Salmonella genomic island 3 (SGI3) was first described as a chromosomal island in Salmonella 4,[5],12:i:-, a monophasic variant of Salmonella enterica subsp. enterica serovar Typhimurium. The SGI3 DNA sequence detected from Salmonella 4,[5],12:i:- isolated in Japan was identical to that of a previously reported one across entire length of 81?kb. SGI3 consists of 86 open reading frames, including a copper homeostasis and silver resistance island (CHASRI) and an arsenic tolerance operon, in addition to genes related to conjugative transfer and DNA replication or partitioning, suggesting that the island is a mobile genetic element. We successfully selected transconjugants that acquired SGI3 after filter-mating experiments using the S. enterica serovars Typhimurium, Heidelberg, Hadar, Newport, Cerro, and Thompson as recipients. Southern blot analysis using I-CeuI-digested genomic DNA demonstrated that SGI3 was integrated into a chromosomal fragment of the transconjugants. PCR and sequencing analysis demonstrated that SGI3 was inserted into the 3′ end of the tRNA genes pheV or pheR The length of the target site was 52 or 55?bp, and a 55-bp attI sequence indicating generation of the circular form of SGI3 was also detected. The transconjugants had a higher MIC against CuSO4 compared to the recipient strains under anaerobic conditions. Tolerance was defined by the cus gene cluster in the CHASRI. The transconjugants also had distinctly higher MICs against Na2HAsO4 compared to recipient strains under aerobic conditions. These findings clearly demonstrate that SGI3 is an integrative and conjugative element and contributes to the copper and arsenic tolerance of S. enterica.Copyright © 2019 American Society for Microbiology.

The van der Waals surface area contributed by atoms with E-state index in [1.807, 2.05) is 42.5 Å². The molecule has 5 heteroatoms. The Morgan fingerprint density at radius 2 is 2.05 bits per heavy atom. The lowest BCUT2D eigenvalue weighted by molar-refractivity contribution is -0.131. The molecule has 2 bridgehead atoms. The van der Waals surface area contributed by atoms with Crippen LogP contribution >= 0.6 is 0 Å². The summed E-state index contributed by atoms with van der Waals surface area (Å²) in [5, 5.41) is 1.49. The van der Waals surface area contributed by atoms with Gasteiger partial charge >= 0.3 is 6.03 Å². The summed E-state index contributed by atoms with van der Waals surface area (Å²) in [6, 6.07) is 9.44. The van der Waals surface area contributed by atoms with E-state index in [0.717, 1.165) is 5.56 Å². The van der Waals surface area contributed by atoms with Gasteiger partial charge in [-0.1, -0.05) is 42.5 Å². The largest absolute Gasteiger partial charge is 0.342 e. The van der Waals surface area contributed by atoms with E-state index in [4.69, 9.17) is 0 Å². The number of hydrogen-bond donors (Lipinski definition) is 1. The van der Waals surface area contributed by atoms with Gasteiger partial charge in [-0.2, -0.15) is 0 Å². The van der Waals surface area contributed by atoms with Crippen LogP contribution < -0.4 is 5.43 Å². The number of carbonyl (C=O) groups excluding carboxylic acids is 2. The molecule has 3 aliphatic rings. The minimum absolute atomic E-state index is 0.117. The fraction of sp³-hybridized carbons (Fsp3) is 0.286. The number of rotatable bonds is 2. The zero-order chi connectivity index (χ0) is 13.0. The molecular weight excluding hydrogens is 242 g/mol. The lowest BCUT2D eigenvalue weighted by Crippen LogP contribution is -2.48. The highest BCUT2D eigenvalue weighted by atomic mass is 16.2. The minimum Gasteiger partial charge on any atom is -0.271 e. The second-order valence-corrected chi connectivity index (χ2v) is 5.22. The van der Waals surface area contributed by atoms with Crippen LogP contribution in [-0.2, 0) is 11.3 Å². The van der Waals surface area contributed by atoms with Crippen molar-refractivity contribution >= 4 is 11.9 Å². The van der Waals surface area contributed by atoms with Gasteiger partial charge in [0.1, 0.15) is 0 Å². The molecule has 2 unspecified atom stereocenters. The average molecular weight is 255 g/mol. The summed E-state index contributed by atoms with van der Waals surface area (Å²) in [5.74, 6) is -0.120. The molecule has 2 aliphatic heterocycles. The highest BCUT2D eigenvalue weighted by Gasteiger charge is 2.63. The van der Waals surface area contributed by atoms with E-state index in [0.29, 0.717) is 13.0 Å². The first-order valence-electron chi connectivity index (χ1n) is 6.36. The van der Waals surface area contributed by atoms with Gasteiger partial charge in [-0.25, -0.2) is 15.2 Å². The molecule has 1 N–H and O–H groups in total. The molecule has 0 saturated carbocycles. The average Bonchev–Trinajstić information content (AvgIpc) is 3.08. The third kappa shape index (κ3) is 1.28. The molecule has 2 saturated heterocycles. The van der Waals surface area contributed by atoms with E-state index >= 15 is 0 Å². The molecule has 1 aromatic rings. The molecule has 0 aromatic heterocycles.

April 21, 2020  |  

Still Something to Discover: Novel Insights into Escherichia coli Phage Diversity and Taxonomy.

The aim of this study was to gain further insight into the diversity of Escherichia coli phagesfollowed by enhanced work on taxonomic issues in that field. Therefore, we present the genomiccharacterization and taxonomic classification of 50 bacteriophages against E. coli isolated fromvarious sources, such as manure or sewage. All phages were examined for their host range on a setof different E. coli strains, originating, e.g., from human diagnostic laboratories or poultry farms.Transmission electron microscopy revealed a diversity of morphotypes (70% Myo-, 22% Sipho-, and8% Podoviruses), and genome sequencing resulted in genomes sizes from ~44 to ~370 kb.Annotation and comparison with databases showed similarities in particular to T4- and T5-likephages, but also to less-known groups. Though various phages against E. coli are already describedin literature and databases, we still isolated phages that showed no or only few similarities to otherphages, namely phages Goslar, PTXU04, and KWBSE43-6. Genome-based phylogeny andclassification of the newly isolated phages using VICTOR resulted in the proposal of new generaand led to an enhanced taxonomic classification of E. coli phages.